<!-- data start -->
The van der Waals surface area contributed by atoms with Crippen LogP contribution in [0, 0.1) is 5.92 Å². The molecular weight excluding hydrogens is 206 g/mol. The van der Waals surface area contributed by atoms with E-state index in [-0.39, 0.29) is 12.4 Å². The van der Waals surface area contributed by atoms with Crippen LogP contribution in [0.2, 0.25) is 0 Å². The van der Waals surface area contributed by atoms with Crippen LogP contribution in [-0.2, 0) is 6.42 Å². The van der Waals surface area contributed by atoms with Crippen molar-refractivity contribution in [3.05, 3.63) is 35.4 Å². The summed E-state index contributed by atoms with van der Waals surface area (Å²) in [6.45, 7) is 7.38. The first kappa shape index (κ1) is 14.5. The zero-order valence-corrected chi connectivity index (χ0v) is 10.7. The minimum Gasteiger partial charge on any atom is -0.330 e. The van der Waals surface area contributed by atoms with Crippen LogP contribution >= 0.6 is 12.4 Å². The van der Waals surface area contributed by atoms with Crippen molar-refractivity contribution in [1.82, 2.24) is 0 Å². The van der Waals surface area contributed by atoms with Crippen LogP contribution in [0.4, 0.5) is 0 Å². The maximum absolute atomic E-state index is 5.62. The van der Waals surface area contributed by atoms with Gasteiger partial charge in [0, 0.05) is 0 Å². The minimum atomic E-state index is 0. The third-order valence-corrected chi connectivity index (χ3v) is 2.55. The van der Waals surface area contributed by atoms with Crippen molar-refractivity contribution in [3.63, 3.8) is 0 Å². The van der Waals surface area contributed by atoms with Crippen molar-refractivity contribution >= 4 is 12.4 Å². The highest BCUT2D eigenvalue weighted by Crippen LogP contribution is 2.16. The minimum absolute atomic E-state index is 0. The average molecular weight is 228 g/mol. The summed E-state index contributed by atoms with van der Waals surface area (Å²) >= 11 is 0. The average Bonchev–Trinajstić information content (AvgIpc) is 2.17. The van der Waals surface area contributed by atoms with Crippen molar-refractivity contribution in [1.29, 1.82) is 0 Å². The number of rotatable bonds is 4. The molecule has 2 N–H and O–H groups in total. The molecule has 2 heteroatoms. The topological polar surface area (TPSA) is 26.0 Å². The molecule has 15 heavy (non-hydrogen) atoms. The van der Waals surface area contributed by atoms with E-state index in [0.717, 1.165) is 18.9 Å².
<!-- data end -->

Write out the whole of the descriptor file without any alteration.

The van der Waals surface area contributed by atoms with Crippen LogP contribution in [0, 0.1) is 5.92 Å². The molecular weight excluding hydrogens is 206 g/mol. The van der Waals surface area contributed by atoms with E-state index in [-0.39, 0.29) is 12.4 Å². The van der Waals surface area contributed by atoms with Crippen LogP contribution in [0.2, 0.25) is 0 Å². The van der Waals surface area contributed by atoms with Crippen LogP contribution in [-0.2, 0) is 6.42 Å². The van der Waals surface area contributed by atoms with Crippen molar-refractivity contribution in [3.05, 3.63) is 35.4 Å². The summed E-state index contributed by atoms with van der Waals surface area (Å²) in [6.45, 7) is 7.38. The first kappa shape index (κ1) is 14.5. The zero-order valence-corrected chi connectivity index (χ0v) is 10.7. The minimum Gasteiger partial charge on any atom is -0.330 e. The van der Waals surface area contributed by atoms with Crippen LogP contribution >= 0.6 is 12.4 Å². The van der Waals surface area contributed by atoms with Crippen molar-refractivity contribution in [1.82, 2.24) is 0 Å². The van der Waals surface area contributed by atoms with Crippen LogP contribution in [0.4, 0.5) is 0 Å². The maximum absolute atomic E-state index is 5.62. The van der Waals surface area contributed by atoms with Gasteiger partial charge in [0, 0.05) is 0 Å². The minimum atomic E-state index is 0. The third-order valence-corrected chi connectivity index (χ3v) is 2.55. The van der Waals surface area contributed by atoms with Crippen molar-refractivity contribution in [3.63, 3.8) is 0 Å². The van der Waals surface area contributed by atoms with Crippen molar-refractivity contribution >= 4 is 12.4 Å². The highest BCUT2D eigenvalue weighted by Crippen LogP contribution is 2.16. The minimum absolute atomic E-state index is 0. The average molecular weight is 228 g/mol. The summed E-state index contributed by atoms with van der Waals surface area (Å²) >= 11 is 0. The average Bonchev–Trinajstić information content (AvgIpc) is 2.17. The van der Waals surface area contributed by atoms with Crippen molar-refractivity contribution in [1.29, 1.82) is 0 Å². The number of rotatable bonds is 4. The molecule has 2 N–H and O–H groups in total. The molecule has 2 heteroatoms. The topological polar surface area (TPSA) is 26.0 Å². The molecule has 15 heavy (non-hydrogen) atoms. The van der Waals surface area contributed by atoms with E-state index in [0.717, 1.165) is 18.9 Å².